Pamela Adlon has had a long and storied career on several TV series—including seven seasons on Californication—as a voice actress, and in such early-career movies as Say Anything and Sgt. Bilko. She’s been at this since she was a kid, after all. But it really wasn’t until she was cast as Louis C.K.’s friend and eventual love interest on FX’s Louie that she’s become more known. Adlon has three Emmy nominations for writing and producing on Louie, and one win—for voicing characters on King of the Hill—but this year she nabbed her first nom for acting in the comedy guest actress category. Up next is Adlon’s FX series Better Things, for which she’s collaborating again with C.K.; the pilot was the first female-driven series picked up by the cabler. It’s based loosely on Adlon’s life as a working actress and single mother to three girls.
In a previous interview you referred to Californication as a “big piece of candy.” Would you describe Louie the same way?
I did, I called it that? (Laughs.) You know, I would call it more of a salty pretzel.
You’ve collaborated with Louis C.K. on Lucky Louie and on your upcoming FX pilot Better Things. What is it about your dynamic that brings you back together?
We have a lot of commonality when it comes to the way we see things in the world and the things that we get off on culturally and socially. We like to have exchanges about, you know, politics and real world kind of stuff, and so it’s always driven us back together, creatively, again and again. We inspire each other. We’ve become and remained each other’s muses and sounding boards for like 10 years. It’s a very fruitful, creative, nurturing partnership.
Did you always feel that Louis would become such a huge phenomenon?
When I was first told about him 10 years ago, when I was going to audition for Lucky Louie, I’d never even heard of him. But through the years I’ve always felt… I told him, “You’re more than a comedian, you’re a philosopher.” He’s more of a teacher than someone who just makes people laugh. The value in dropping knowledge in a funny way that makes you stop and think, “Hey, maybe this is true about me”—saying hard things to people or whole chunks of society or different societies, and letting people laugh bitterly over it and then recognizing that stuff in themselves, is just a massive gift.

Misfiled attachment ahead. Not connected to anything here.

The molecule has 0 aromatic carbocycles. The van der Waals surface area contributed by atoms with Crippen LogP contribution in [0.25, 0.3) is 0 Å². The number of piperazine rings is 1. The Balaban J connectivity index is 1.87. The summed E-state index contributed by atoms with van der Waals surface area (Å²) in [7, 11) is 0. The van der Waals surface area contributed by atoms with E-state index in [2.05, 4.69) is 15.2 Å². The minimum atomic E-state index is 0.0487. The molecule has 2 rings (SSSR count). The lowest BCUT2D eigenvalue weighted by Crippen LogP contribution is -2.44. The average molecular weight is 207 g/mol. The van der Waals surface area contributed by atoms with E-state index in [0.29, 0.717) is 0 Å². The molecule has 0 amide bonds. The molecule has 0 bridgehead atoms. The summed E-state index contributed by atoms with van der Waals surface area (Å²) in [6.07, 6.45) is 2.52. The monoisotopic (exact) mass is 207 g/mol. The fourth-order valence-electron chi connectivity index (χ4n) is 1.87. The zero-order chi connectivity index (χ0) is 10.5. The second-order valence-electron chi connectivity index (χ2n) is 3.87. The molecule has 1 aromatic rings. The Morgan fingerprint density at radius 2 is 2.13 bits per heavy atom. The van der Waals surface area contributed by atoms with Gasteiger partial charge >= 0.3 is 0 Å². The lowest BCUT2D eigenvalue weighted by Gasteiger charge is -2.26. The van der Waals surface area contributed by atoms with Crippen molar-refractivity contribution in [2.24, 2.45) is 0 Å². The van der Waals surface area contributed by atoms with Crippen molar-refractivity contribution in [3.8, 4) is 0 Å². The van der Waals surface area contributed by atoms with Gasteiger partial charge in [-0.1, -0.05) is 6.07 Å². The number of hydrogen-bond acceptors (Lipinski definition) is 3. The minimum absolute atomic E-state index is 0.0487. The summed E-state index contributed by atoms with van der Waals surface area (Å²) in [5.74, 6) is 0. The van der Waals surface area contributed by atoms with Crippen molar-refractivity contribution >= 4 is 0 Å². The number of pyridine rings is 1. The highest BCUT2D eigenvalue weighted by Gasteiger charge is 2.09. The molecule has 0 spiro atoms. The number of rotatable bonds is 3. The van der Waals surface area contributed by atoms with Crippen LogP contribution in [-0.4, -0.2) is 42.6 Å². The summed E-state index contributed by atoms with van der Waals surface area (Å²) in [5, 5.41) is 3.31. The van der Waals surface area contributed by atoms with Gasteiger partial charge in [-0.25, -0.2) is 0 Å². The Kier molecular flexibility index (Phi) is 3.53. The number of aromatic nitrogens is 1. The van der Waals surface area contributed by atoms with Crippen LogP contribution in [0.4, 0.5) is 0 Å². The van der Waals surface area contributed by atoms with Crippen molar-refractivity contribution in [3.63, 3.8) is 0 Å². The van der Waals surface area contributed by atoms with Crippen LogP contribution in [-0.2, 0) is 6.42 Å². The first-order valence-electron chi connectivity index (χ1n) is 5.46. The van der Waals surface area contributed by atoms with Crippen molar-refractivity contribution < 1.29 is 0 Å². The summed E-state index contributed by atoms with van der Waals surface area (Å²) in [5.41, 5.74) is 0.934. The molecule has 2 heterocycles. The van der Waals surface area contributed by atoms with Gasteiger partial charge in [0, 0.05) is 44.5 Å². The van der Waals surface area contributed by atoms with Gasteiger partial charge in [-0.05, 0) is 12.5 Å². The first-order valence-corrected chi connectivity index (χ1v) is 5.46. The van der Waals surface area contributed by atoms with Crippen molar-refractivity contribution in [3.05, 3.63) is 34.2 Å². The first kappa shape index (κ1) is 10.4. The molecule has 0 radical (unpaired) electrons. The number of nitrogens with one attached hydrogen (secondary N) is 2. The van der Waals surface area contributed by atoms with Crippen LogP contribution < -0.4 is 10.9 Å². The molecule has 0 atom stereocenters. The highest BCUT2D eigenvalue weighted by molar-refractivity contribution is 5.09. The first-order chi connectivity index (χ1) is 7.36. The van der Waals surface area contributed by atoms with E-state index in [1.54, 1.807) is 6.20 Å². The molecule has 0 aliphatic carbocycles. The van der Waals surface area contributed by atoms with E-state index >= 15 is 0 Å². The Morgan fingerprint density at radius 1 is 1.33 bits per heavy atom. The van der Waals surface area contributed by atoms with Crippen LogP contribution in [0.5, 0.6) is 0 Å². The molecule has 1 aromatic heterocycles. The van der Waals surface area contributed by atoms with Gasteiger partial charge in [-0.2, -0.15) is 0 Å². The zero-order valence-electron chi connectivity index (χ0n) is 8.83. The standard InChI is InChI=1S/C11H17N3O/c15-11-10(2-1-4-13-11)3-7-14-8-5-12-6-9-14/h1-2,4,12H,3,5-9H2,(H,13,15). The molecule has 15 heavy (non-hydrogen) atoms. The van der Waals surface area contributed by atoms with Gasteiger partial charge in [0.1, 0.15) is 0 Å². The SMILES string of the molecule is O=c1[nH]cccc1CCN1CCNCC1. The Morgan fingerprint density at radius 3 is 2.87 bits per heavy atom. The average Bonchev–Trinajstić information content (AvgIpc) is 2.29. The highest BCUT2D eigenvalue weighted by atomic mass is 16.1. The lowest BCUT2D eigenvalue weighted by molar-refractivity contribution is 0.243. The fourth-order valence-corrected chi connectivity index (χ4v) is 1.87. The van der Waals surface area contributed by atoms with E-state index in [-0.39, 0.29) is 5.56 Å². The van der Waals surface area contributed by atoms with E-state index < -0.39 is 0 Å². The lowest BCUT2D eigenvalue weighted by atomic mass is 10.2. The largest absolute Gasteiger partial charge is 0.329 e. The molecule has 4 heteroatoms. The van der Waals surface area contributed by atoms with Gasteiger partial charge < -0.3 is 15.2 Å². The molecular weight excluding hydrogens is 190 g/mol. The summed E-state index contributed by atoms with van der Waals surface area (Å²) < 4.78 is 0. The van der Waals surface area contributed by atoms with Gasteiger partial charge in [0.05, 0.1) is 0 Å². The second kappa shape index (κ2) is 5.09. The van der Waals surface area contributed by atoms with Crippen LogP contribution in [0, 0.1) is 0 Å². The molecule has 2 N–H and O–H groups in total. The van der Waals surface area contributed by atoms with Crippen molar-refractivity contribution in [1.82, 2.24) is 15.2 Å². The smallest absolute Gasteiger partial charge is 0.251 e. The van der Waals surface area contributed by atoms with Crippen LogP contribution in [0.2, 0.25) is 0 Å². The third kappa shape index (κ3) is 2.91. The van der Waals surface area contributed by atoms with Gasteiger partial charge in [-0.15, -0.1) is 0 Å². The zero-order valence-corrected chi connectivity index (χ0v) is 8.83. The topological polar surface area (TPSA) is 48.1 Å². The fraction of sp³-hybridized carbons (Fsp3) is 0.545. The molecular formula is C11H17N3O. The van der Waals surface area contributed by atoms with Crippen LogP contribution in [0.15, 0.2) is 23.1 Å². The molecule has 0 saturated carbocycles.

Do you share his comedic sensibility?
Oh, definitely, in terms of our backgrounds and the stuff that we think is funny and, just, the devil being in the dirty details. My outlook is sometimes a little different than his because he keeps his eyes down and to the right and I just look at the little hairs on everything—if that makes any sense. We really are able to benefit from that. When we met we were both married. Now 10 years later we’re both divorced and we both walked through the fire of that and are on the other side of it. That definitely colors a lot of the way that we take in information and form relationships in our life now. I speak for myself more than him.
There have been some controversial scenes over the seasons that seem to center on gender dynamics. How do you feel about the way gender dynamics are handled on Louie compared to other shows on TV right now?